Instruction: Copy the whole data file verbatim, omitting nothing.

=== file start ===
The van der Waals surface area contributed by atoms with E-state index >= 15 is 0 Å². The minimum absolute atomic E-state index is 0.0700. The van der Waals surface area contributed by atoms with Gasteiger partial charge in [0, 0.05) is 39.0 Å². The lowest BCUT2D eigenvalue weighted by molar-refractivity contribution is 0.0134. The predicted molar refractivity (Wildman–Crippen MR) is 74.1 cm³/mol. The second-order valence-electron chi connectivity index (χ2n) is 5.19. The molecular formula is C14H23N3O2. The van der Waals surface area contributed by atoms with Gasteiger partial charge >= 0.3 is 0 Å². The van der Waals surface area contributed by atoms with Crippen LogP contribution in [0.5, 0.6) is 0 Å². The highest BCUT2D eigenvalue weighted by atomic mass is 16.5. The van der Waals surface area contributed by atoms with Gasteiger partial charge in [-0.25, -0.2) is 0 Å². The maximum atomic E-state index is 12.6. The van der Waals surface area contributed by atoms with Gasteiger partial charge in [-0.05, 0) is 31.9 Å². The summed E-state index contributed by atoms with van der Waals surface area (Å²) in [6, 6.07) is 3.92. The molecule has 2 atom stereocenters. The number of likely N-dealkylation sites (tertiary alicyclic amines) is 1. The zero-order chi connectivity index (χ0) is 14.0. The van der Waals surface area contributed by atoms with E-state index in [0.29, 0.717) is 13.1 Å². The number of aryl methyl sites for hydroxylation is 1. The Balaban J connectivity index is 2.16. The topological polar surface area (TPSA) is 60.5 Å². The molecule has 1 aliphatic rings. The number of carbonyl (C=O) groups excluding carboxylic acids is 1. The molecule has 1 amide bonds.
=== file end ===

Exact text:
The van der Waals surface area contributed by atoms with E-state index >= 15 is 0 Å². The minimum absolute atomic E-state index is 0.0700. The van der Waals surface area contributed by atoms with Gasteiger partial charge in [0, 0.05) is 39.0 Å². The lowest BCUT2D eigenvalue weighted by molar-refractivity contribution is 0.0134. The predicted molar refractivity (Wildman–Crippen MR) is 74.1 cm³/mol. The second-order valence-electron chi connectivity index (χ2n) is 5.19. The molecular formula is C14H23N3O2. The van der Waals surface area contributed by atoms with Gasteiger partial charge >= 0.3 is 0 Å². The van der Waals surface area contributed by atoms with Crippen LogP contribution in [0.5, 0.6) is 0 Å². The highest BCUT2D eigenvalue weighted by atomic mass is 16.5. The van der Waals surface area contributed by atoms with Gasteiger partial charge in [-0.25, -0.2) is 0 Å². The maximum atomic E-state index is 12.6. The van der Waals surface area contributed by atoms with Gasteiger partial charge in [-0.05, 0) is 31.9 Å². The summed E-state index contributed by atoms with van der Waals surface area (Å²) in [6, 6.07) is 3.92. The molecule has 2 atom stereocenters. The number of likely N-dealkylation sites (tertiary alicyclic amines) is 1. The zero-order chi connectivity index (χ0) is 14.0. The van der Waals surface area contributed by atoms with E-state index in [0.29, 0.717) is 13.1 Å². The number of aryl methyl sites for hydroxylation is 1. The Balaban J connectivity index is 2.16. The topological polar surface area (TPSA) is 60.5 Å². The molecule has 1 aliphatic rings. The number of carbonyl (C=O) groups excluding carboxylic acids is 1. The molecule has 1 amide bonds.